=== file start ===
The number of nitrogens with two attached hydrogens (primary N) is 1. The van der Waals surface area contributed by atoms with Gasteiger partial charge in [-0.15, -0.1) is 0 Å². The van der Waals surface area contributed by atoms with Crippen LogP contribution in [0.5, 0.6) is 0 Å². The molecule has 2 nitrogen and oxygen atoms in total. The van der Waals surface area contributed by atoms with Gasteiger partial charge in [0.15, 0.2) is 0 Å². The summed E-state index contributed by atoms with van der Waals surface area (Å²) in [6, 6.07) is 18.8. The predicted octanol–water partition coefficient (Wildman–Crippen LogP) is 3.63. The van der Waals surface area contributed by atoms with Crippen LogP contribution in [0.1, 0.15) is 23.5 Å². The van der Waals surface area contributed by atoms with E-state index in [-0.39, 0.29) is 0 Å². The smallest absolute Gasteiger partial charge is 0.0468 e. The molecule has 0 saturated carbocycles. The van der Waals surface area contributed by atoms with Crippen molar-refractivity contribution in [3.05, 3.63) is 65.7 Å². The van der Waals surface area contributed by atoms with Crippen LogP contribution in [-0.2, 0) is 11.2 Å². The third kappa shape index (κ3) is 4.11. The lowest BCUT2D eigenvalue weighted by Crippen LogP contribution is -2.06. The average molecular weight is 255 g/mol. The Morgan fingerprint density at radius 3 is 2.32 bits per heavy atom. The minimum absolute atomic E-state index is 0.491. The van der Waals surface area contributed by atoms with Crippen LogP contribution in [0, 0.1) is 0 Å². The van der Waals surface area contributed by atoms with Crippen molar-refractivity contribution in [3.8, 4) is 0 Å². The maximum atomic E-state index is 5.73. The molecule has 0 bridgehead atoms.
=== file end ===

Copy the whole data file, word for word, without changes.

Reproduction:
The number of nitrogens with two attached hydrogens (primary N) is 1. The van der Waals surface area contributed by atoms with Gasteiger partial charge in [-0.15, -0.1) is 0 Å². The van der Waals surface area contributed by atoms with Crippen LogP contribution in [0.5, 0.6) is 0 Å². The molecule has 2 nitrogen and oxygen atoms in total. The van der Waals surface area contributed by atoms with Gasteiger partial charge in [0.15, 0.2) is 0 Å². The summed E-state index contributed by atoms with van der Waals surface area (Å²) in [6, 6.07) is 18.8. The predicted octanol–water partition coefficient (Wildman–Crippen LogP) is 3.63. The van der Waals surface area contributed by atoms with Crippen LogP contribution in [0.1, 0.15) is 23.5 Å². The van der Waals surface area contributed by atoms with E-state index in [-0.39, 0.29) is 0 Å². The smallest absolute Gasteiger partial charge is 0.0468 e. The molecule has 0 saturated carbocycles. The van der Waals surface area contributed by atoms with Crippen molar-refractivity contribution in [3.05, 3.63) is 65.7 Å². The van der Waals surface area contributed by atoms with Crippen LogP contribution in [-0.2, 0) is 11.2 Å². The third kappa shape index (κ3) is 4.11. The lowest BCUT2D eigenvalue weighted by Crippen LogP contribution is -2.06. The average molecular weight is 255 g/mol. The Morgan fingerprint density at radius 3 is 2.32 bits per heavy atom. The minimum absolute atomic E-state index is 0.491. The van der Waals surface area contributed by atoms with Crippen LogP contribution in [0, 0.1) is 0 Å². The van der Waals surface area contributed by atoms with Crippen molar-refractivity contribution in [3.8, 4) is 0 Å². The maximum atomic E-state index is 5.73. The molecule has 0 bridgehead atoms.